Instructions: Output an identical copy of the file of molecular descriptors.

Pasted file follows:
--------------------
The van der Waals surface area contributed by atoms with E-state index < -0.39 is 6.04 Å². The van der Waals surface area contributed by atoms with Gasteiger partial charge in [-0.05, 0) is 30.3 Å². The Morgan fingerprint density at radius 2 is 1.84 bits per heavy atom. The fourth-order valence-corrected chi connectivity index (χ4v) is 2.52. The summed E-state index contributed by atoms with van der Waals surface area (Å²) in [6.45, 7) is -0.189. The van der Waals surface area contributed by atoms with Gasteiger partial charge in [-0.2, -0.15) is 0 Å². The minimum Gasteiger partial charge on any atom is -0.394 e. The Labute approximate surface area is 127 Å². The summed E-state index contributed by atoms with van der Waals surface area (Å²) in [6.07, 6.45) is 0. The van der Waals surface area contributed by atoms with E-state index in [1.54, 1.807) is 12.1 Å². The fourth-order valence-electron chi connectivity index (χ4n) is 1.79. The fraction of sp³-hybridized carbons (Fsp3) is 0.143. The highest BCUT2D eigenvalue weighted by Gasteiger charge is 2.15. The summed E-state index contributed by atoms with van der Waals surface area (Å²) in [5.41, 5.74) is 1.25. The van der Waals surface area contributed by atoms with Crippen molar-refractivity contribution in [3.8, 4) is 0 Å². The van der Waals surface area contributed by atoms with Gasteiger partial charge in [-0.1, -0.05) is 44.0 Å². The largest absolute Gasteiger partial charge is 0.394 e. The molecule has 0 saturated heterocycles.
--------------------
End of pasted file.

The van der Waals surface area contributed by atoms with E-state index < -0.39 is 6.04 Å². The van der Waals surface area contributed by atoms with Gasteiger partial charge in [-0.05, 0) is 30.3 Å². The Morgan fingerprint density at radius 2 is 1.84 bits per heavy atom. The fourth-order valence-corrected chi connectivity index (χ4v) is 2.52. The summed E-state index contributed by atoms with van der Waals surface area (Å²) in [6.45, 7) is -0.189. The van der Waals surface area contributed by atoms with Gasteiger partial charge in [-0.2, -0.15) is 0 Å². The minimum Gasteiger partial charge on any atom is -0.394 e. The Labute approximate surface area is 127 Å². The summed E-state index contributed by atoms with van der Waals surface area (Å²) in [6.07, 6.45) is 0. The van der Waals surface area contributed by atoms with E-state index in [1.54, 1.807) is 12.1 Å². The fourth-order valence-electron chi connectivity index (χ4n) is 1.79. The fraction of sp³-hybridized carbons (Fsp3) is 0.143. The highest BCUT2D eigenvalue weighted by Gasteiger charge is 2.15. The summed E-state index contributed by atoms with van der Waals surface area (Å²) in [5.41, 5.74) is 1.25. The van der Waals surface area contributed by atoms with Crippen molar-refractivity contribution in [3.8, 4) is 0 Å². The van der Waals surface area contributed by atoms with Gasteiger partial charge in [-0.1, -0.05) is 44.0 Å². The largest absolute Gasteiger partial charge is 0.394 e. The molecule has 0 saturated heterocycles.